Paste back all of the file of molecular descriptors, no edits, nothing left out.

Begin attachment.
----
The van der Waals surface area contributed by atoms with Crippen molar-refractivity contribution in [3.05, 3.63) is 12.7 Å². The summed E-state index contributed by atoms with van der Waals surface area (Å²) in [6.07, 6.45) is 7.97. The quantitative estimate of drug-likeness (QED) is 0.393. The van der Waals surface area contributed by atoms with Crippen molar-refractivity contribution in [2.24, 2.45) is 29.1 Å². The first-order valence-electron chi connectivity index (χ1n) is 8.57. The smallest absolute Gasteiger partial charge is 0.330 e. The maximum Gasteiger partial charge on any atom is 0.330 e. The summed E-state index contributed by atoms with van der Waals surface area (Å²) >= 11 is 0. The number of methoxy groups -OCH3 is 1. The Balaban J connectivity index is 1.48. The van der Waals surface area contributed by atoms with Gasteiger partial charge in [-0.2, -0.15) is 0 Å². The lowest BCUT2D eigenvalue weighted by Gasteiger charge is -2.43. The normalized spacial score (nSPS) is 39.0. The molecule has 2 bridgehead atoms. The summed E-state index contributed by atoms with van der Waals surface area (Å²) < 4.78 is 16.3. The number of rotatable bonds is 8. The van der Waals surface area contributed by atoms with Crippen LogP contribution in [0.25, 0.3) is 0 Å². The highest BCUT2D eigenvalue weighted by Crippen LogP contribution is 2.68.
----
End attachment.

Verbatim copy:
The van der Waals surface area contributed by atoms with Crippen molar-refractivity contribution in [3.05, 3.63) is 12.7 Å². The summed E-state index contributed by atoms with van der Waals surface area (Å²) in [6.07, 6.45) is 7.97. The quantitative estimate of drug-likeness (QED) is 0.393. The van der Waals surface area contributed by atoms with Crippen molar-refractivity contribution in [2.24, 2.45) is 29.1 Å². The first-order valence-electron chi connectivity index (χ1n) is 8.57. The smallest absolute Gasteiger partial charge is 0.330 e. The maximum Gasteiger partial charge on any atom is 0.330 e. The summed E-state index contributed by atoms with van der Waals surface area (Å²) >= 11 is 0. The number of methoxy groups -OCH3 is 1. The Balaban J connectivity index is 1.48. The van der Waals surface area contributed by atoms with Gasteiger partial charge in [-0.2, -0.15) is 0 Å². The lowest BCUT2D eigenvalue weighted by Gasteiger charge is -2.43. The normalized spacial score (nSPS) is 39.0. The molecule has 2 bridgehead atoms. The summed E-state index contributed by atoms with van der Waals surface area (Å²) < 4.78 is 16.3. The number of rotatable bonds is 8. The van der Waals surface area contributed by atoms with Crippen LogP contribution in [0.25, 0.3) is 0 Å². The highest BCUT2D eigenvalue weighted by Crippen LogP contribution is 2.68.